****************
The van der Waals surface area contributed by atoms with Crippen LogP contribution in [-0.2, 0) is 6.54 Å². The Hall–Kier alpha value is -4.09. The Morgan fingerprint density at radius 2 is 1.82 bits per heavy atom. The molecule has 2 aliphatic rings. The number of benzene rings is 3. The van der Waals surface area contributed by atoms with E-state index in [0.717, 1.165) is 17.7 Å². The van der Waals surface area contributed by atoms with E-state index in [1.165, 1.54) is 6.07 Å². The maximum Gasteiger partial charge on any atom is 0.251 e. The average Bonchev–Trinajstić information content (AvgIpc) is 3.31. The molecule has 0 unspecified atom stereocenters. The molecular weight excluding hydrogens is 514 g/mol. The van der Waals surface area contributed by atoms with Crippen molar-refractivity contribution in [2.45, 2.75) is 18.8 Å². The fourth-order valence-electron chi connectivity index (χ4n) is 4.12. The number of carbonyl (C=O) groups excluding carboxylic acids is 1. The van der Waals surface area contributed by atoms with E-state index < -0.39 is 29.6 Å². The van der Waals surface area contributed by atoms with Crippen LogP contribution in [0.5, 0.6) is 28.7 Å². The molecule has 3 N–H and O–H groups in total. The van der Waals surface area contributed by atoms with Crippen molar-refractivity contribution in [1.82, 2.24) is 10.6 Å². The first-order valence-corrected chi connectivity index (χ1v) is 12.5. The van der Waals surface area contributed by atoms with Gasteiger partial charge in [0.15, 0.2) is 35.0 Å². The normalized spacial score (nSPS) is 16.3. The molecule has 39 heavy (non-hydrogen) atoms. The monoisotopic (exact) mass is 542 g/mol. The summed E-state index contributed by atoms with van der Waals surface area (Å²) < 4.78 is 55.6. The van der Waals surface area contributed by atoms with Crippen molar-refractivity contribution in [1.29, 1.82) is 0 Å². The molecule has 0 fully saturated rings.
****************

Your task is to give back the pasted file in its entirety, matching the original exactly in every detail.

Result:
The van der Waals surface area contributed by atoms with Crippen LogP contribution in [-0.2, 0) is 6.54 Å². The Hall–Kier alpha value is -4.09. The Morgan fingerprint density at radius 2 is 1.82 bits per heavy atom. The molecule has 2 aliphatic rings. The number of benzene rings is 3. The van der Waals surface area contributed by atoms with E-state index in [0.717, 1.165) is 17.7 Å². The van der Waals surface area contributed by atoms with E-state index in [1.165, 1.54) is 6.07 Å². The maximum Gasteiger partial charge on any atom is 0.251 e. The average Bonchev–Trinajstić information content (AvgIpc) is 3.31. The molecule has 0 unspecified atom stereocenters. The molecular weight excluding hydrogens is 514 g/mol. The van der Waals surface area contributed by atoms with Crippen molar-refractivity contribution in [2.45, 2.75) is 18.8 Å². The fourth-order valence-electron chi connectivity index (χ4n) is 4.12. The number of carbonyl (C=O) groups excluding carboxylic acids is 1. The van der Waals surface area contributed by atoms with E-state index < -0.39 is 29.6 Å². The van der Waals surface area contributed by atoms with Crippen LogP contribution in [0.5, 0.6) is 28.7 Å². The molecule has 3 N–H and O–H groups in total. The van der Waals surface area contributed by atoms with Crippen molar-refractivity contribution in [1.82, 2.24) is 10.6 Å². The first-order valence-corrected chi connectivity index (χ1v) is 12.5. The van der Waals surface area contributed by atoms with Gasteiger partial charge in [0.15, 0.2) is 35.0 Å². The normalized spacial score (nSPS) is 16.3. The molecule has 39 heavy (non-hydrogen) atoms. The monoisotopic (exact) mass is 542 g/mol. The summed E-state index contributed by atoms with van der Waals surface area (Å²) < 4.78 is 55.6. The van der Waals surface area contributed by atoms with Crippen molar-refractivity contribution in [1.29, 1.82) is 0 Å². The molecule has 0 fully saturated rings.